Mountain Resort and its Outlying Temples Travel Guide
The Mountain Resort (the Qing dynasty´s summer palace), the city in Chengde in Hebei Province is a cool and scenic summer resort 250 kilometers northeast of Beijing.
More than two hundred years ago Emperor Kang Xi (1662-1723) discovered this rare scenic spot during a hunting trip. It took eighty-seven years to complete the construction of a temporary palace in what used to be called Rehe (Jehol), also known by the quaint name "Mountain Hamlet for Escaping the Heat."
The palace is enclosed by a wall over ten kilometers long, which rises and falls with the mountain ridges. It is the largest and best-preserved imperial palace outside of the capital. Temples of various architectural styles and imperial gardens blend harmoniously into a landscape of lakes, pastureland and forests.
In addition to its aesthetic interest, the Mountain Resort is a rare historic vestige of the final development of feudal society in China. The Eight Outer Temples, as they were under eight different administrations, they were usually referred to as the "eight Outer Temples." Eleven splendid temples were built more than two hundred years ago east and north of the resort. Only seven temples remain intact today, reflecting the traditional art and culture of the Han, Manchu, Mongolian, and Tibetan nationalities.
Building Construction on a Massive Scale Completed in Nearly 90 years
When he made his inspection tour of North China, Emperor
Kangxi found Chengde the proper site to build traveling palaces on account of its excellent topography beautiful landscape and congenial weather. He undertook the building as he had in mind to promote his home region, which was Northeast China, to consolidate his rule over the Guannei or "China within the Great Wall" and control over various tribes in Mongolia.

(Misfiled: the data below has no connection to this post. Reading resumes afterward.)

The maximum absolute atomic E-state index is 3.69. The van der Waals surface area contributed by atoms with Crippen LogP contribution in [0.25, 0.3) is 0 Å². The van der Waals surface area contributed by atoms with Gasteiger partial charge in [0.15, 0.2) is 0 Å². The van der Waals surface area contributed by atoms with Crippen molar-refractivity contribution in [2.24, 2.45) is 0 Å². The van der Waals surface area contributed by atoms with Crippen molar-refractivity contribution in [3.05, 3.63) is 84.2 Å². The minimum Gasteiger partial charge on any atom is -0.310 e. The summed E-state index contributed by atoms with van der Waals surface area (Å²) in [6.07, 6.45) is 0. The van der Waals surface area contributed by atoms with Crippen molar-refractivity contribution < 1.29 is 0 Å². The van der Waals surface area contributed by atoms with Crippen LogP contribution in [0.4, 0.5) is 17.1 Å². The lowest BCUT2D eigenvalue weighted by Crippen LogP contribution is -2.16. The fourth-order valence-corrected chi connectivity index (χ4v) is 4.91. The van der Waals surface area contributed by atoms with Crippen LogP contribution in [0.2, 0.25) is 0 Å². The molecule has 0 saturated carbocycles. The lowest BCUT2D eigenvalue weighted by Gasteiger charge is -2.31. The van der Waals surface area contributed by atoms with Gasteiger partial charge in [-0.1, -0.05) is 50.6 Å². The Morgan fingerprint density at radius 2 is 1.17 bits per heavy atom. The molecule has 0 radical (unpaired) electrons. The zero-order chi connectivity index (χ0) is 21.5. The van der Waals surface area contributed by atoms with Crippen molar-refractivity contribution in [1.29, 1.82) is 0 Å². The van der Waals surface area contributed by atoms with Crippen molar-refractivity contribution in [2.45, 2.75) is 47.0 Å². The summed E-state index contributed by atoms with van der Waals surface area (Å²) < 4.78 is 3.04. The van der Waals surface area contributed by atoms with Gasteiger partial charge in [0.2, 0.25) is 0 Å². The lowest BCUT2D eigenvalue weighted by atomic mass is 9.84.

Building began in l703 (42nd year, Kangxi, reign) with the dredging of lakes, roads building and housing construction. A building project of imperial gardens and parks stand on a massive scale. About 36 scenes spots (the Kangxi 36 Scenes) were completed by l7l3 with walls as enclosure. Construction was halted during the reign of Yongzheng but began again in l74l by Emperor Qianlong. It lasted till 1792 when it was basically completed. In all the construction lasted nearly 90 years.
Some 36 scenes of Qianlong plus eight religious shrines on the outskirts of the resort were added. The whole area covers 564 hectares. The resort was unique and massive an outstanding masterpiece of imperial parks and gardens, leaving behind a precious heritage of ancient Chinese architecture.
A Resort Using Mountainous Topography in an Ingenious Way with Well-Defined Areas of Landscape, the Chengde Mountain Resort is different from other imperial gardens of China. There are neither huge buildings, miniature architecture in brilliant colors, ornate decorations nor luxuriant display. It is built against mountains and by lakes. Going back to nature is the design in architecture, well consummated to the highest degree.